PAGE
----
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Zeo tanks going to be THAT much more important?

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  • Zeo tanks going to be THAT much more important?

    I feel very strongly that it is up to the hobby to help locate, identify, preserve, and captive propagate reef animals. Zeovit tanks seem to be on another level, very much because of the level of advanced dedication requisite for the method.

    Yes, reefkeepers make mistakes. Tragedy struck Greg's tank, which had been truly a site to behold. But he got and shared corals with others that live on (and hopefully make it back to you to grow as frags again someday Greg - and of course the next system will be even better at growing corals).

    The hobby CAN help the wild reefs. I urge you to please reconsider purchasing large angels (and other target species) from Indo-PI that are frequently cyanide caught. Consider a hybrid option on your next car, or biodiesel (even better). And of course, share corals. This is today's news-

    Half of Coral Reefs Could Be Destroyed (Tue Oct 25,10:10 AM ET)

    Nearly half of the world's coral reefs may be lost in the next 40 years unless urgent measures are taken to protect them against the threat of climate change, according to a new report released Tuesday by the World Conservation Union.

    The Swiss-based organization called for the establishment of additional marine protected areas to prevent further degradation by making corals more robust and helping them resist bleaching.

    "Twenty percent of the earth's coral reefs, arguably the richest of all marine ecosystems, have been effectively destroyed today," said Carl Gustaf Lundin, head of the agency's marine environment program who helped write the report "Coral Reef Resilience and Resistance to Bleaching."

    "Another 30 percent will become seriously depleted if no action is taken within the next 20-40 years, with climate change being a major factor for their loss," he said in a statement.

    Coral bleaching is caused by increased surface temperatures in the high seas and higher levels of sunlight caused by climate change. As temperatures rise, the algae on which corals depend for food and color die out, causing the coral to whiten, or "bleach."

    Prolonged bleaching conditions over ten weeks can eventually lead to the death of the coral.

    "Current predictions are that massive coral bleaching will become a regular event over the next 50 years," Lundin said.

    In its report, the organization said that marine parks reduce the stress on coral reef ecosystems by reducing the impact of pollution and overfishing.

    The report also recommends a strategy for the establishment of a global marine park network in the face of climate change, covering all important marine ecosystems including coral reefs.

    Other key strategies to enable coral reefs to be more resilient to bleaching are sustainable fisheries management and integrated coastal management, the report found.

    "Destructive fishing practices such as blast or poison fishing can make coral reef more vulnerable to bleaching," said The Nature Conservancy's Rod Salm in a statement. "It can decrease coral cover or deplete fish populations that are important for the coral reef ecosystem."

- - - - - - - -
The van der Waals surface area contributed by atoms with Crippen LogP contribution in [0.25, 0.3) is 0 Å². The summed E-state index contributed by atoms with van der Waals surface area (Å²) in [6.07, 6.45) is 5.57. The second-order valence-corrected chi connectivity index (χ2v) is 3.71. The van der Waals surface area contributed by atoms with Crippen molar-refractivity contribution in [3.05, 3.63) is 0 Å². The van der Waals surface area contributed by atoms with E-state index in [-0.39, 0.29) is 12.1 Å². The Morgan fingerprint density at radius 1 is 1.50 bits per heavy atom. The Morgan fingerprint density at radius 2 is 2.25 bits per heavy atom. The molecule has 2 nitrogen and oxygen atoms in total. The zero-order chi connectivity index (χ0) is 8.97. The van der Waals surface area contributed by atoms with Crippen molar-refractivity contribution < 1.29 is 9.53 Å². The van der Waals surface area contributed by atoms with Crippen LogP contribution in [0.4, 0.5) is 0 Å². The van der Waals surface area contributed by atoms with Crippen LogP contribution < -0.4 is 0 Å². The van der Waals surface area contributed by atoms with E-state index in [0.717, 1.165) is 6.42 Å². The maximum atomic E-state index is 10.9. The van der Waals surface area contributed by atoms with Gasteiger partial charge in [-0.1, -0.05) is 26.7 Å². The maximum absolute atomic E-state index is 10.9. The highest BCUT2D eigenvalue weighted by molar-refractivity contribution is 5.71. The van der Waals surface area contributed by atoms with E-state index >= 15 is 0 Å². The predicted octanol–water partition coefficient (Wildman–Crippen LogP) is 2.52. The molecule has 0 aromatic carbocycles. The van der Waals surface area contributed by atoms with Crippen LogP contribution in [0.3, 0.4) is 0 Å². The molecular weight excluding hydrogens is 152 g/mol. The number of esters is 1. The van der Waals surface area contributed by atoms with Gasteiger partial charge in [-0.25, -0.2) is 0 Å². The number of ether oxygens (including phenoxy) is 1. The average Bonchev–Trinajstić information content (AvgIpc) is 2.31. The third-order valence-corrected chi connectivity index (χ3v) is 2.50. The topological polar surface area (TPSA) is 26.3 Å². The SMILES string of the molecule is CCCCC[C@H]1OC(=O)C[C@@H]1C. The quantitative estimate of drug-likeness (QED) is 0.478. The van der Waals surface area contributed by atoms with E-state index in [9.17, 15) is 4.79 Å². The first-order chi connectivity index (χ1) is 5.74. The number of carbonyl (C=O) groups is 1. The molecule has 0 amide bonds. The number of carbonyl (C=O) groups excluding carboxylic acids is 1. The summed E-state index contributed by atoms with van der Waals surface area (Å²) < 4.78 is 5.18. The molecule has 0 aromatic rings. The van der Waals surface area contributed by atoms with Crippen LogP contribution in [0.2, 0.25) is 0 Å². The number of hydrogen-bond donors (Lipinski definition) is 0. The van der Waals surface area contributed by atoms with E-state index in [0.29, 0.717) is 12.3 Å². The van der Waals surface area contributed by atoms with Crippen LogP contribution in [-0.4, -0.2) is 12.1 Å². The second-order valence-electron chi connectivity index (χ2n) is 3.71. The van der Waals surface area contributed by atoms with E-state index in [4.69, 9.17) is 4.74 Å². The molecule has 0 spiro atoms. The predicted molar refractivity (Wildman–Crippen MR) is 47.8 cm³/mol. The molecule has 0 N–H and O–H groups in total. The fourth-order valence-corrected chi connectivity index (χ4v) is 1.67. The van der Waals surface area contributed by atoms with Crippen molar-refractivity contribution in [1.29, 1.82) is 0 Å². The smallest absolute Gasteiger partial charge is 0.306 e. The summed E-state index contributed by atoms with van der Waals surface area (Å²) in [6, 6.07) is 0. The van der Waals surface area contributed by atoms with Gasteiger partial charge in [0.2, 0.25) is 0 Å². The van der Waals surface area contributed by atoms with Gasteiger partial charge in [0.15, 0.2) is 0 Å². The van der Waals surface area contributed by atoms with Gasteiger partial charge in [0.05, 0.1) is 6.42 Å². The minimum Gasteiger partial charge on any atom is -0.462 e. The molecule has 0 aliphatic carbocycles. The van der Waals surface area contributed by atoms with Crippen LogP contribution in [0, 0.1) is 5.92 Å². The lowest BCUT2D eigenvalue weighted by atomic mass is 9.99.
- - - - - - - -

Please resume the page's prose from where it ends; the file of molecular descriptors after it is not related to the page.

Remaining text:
On the Net: The World Conservation Union:
    Last edited by Bad Motor Finger; 10-25-2005, 05:20 PM.

  • #2
    PS - I'm new to the site, not doing zeo yet (but completely convinced from working with Greg to build, and know from making mistakes with reef animals, but helping preserve others, that this hobby can be a very good thing for wild reef education and interest. I'm still an amateur in many ways, but thought this topic worthy of conversation amongst advanced reefkeepers such as yourselves. Not sure if it belongs in this particular forum.


    • #3

      This is what I call a catch-22.

      I think that if all captive corals where in a Government funded lab we would be way behind the learning curve. Hobbyist have learned a lot of what we now know and hopefully what's been learned will help with the bigger issue of the degrading habitat.

      I'm hoping I'm part of the solution and not part of the problem.

      PS... I'm moving this to the Lounge. The ZEOlounge is not all useless posting.

      “People are very open-minded about new things - as long as they're exactly like the old ones.”
      ...Charles F. Kettering


      • #4
        Lol - thanks for moving this to the right location - it felt weird posting it in the first place.

        This site is a more advanced and specific forum than other general reefkeeping sites, and the discussion should be on zeo in the main area, obviously.

        I tried to edit the post because it didn't read well, but my hour had expired.

        My hope is the hobby advances the scientific understanding of habitats and reefkeepers, especially cutting edge and highly technical ones like those using Zeo will preserve species that are in great danger of becoming permanently lost to warming or crowns-of-thorns plagues.

        Or non-native, invasive species.

        Or breaking wild corals into dry powder for cement.

        Ad infinitum.

        Grow and share corals as though wild reefs depended on it - because they literally might. Reefkeeping generally, and Zeovit specifically could prove vitally helpful to preserving coral species from extinction. Maybe it's not a system, maybe it's a mission!